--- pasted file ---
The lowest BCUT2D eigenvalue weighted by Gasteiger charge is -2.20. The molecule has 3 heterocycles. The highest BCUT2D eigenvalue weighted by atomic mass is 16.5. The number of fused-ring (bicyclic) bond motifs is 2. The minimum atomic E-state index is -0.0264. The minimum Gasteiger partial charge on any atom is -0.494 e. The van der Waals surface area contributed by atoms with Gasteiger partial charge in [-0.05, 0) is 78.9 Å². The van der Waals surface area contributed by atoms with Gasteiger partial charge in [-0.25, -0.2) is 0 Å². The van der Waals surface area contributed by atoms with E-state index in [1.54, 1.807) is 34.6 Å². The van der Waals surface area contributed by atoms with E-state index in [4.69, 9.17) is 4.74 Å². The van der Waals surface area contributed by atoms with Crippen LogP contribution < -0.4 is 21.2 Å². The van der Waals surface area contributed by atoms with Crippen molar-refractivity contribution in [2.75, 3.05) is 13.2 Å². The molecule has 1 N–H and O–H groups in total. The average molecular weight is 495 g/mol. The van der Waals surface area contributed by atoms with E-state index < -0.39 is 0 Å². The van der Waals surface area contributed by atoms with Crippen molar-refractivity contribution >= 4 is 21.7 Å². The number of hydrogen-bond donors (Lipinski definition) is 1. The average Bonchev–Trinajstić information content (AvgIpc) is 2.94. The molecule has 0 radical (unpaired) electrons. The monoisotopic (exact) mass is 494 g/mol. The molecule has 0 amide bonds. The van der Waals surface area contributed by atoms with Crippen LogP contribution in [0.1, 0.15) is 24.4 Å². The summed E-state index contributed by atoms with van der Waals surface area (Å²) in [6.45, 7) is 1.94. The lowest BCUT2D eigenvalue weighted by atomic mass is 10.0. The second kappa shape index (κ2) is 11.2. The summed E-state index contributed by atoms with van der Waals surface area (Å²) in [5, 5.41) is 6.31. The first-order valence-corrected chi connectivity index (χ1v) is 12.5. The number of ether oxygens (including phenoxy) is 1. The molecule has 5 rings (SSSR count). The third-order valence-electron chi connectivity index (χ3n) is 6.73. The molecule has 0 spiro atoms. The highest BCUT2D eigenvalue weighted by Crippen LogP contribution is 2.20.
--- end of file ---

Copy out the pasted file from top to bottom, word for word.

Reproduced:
The lowest BCUT2D eigenvalue weighted by Gasteiger charge is -2.20. The molecule has 3 heterocycles. The highest BCUT2D eigenvalue weighted by atomic mass is 16.5. The number of fused-ring (bicyclic) bond motifs is 2. The minimum atomic E-state index is -0.0264. The minimum Gasteiger partial charge on any atom is -0.494 e. The van der Waals surface area contributed by atoms with Gasteiger partial charge in [-0.05, 0) is 78.9 Å². The van der Waals surface area contributed by atoms with Gasteiger partial charge in [-0.25, -0.2) is 0 Å². The van der Waals surface area contributed by atoms with E-state index in [1.54, 1.807) is 34.6 Å². The van der Waals surface area contributed by atoms with E-state index in [4.69, 9.17) is 4.74 Å². The van der Waals surface area contributed by atoms with Crippen LogP contribution < -0.4 is 21.2 Å². The van der Waals surface area contributed by atoms with Crippen molar-refractivity contribution in [2.75, 3.05) is 13.2 Å². The molecule has 1 N–H and O–H groups in total. The average molecular weight is 495 g/mol. The van der Waals surface area contributed by atoms with E-state index < -0.39 is 0 Å². The van der Waals surface area contributed by atoms with Crippen molar-refractivity contribution >= 4 is 21.7 Å². The number of hydrogen-bond donors (Lipinski definition) is 1. The average Bonchev–Trinajstić information content (AvgIpc) is 2.94. The molecule has 0 radical (unpaired) electrons. The monoisotopic (exact) mass is 494 g/mol. The molecule has 0 amide bonds. The van der Waals surface area contributed by atoms with Crippen LogP contribution in [0.1, 0.15) is 24.4 Å². The summed E-state index contributed by atoms with van der Waals surface area (Å²) in [6.45, 7) is 1.94. The lowest BCUT2D eigenvalue weighted by atomic mass is 10.0. The second kappa shape index (κ2) is 11.2. The summed E-state index contributed by atoms with van der Waals surface area (Å²) in [5, 5.41) is 6.31. The first-order valence-corrected chi connectivity index (χ1v) is 12.5. The number of ether oxygens (including phenoxy) is 1. The molecule has 5 rings (SSSR count). The third-order valence-electron chi connectivity index (χ3n) is 6.73. The molecule has 0 spiro atoms. The highest BCUT2D eigenvalue weighted by Crippen LogP contribution is 2.20.